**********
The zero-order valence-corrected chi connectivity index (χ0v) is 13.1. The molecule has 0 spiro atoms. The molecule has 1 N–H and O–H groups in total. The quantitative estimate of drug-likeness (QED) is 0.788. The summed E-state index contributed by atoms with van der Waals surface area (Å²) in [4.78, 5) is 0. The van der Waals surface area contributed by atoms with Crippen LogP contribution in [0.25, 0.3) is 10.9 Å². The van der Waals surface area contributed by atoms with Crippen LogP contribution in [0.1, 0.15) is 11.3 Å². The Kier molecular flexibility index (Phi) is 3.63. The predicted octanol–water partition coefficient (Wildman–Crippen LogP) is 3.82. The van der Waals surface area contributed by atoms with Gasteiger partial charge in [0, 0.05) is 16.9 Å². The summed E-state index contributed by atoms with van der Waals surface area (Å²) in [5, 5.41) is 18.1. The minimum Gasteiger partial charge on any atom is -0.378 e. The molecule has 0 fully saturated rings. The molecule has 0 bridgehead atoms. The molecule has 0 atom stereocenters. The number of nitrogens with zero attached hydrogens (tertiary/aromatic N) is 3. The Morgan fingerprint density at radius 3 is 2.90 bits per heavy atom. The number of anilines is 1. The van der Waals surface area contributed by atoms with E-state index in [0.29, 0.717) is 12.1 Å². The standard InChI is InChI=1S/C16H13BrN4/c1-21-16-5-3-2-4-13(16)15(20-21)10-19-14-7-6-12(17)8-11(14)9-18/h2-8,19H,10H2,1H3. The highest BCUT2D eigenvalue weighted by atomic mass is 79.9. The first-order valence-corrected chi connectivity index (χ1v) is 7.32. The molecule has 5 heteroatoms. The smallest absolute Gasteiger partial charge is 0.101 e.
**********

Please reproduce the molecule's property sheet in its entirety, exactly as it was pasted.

The zero-order valence-corrected chi connectivity index (χ0v) is 13.1. The molecule has 0 spiro atoms. The molecule has 1 N–H and O–H groups in total. The quantitative estimate of drug-likeness (QED) is 0.788. The summed E-state index contributed by atoms with van der Waals surface area (Å²) in [4.78, 5) is 0. The van der Waals surface area contributed by atoms with Crippen LogP contribution in [0.25, 0.3) is 10.9 Å². The van der Waals surface area contributed by atoms with Crippen LogP contribution in [0.1, 0.15) is 11.3 Å². The Kier molecular flexibility index (Phi) is 3.63. The predicted octanol–water partition coefficient (Wildman–Crippen LogP) is 3.82. The van der Waals surface area contributed by atoms with Gasteiger partial charge in [0, 0.05) is 16.9 Å². The summed E-state index contributed by atoms with van der Waals surface area (Å²) in [5, 5.41) is 18.1. The minimum Gasteiger partial charge on any atom is -0.378 e. The molecule has 0 fully saturated rings. The molecule has 0 bridgehead atoms. The molecule has 0 atom stereocenters. The number of nitrogens with zero attached hydrogens (tertiary/aromatic N) is 3. The Morgan fingerprint density at radius 3 is 2.90 bits per heavy atom. The number of anilines is 1. The van der Waals surface area contributed by atoms with E-state index in [0.29, 0.717) is 12.1 Å². The standard InChI is InChI=1S/C16H13BrN4/c1-21-16-5-3-2-4-13(16)15(20-21)10-19-14-7-6-12(17)8-11(14)9-18/h2-8,19H,10H2,1H3. The highest BCUT2D eigenvalue weighted by atomic mass is 79.9. The first-order valence-corrected chi connectivity index (χ1v) is 7.32. The molecule has 5 heteroatoms. The smallest absolute Gasteiger partial charge is 0.101 e.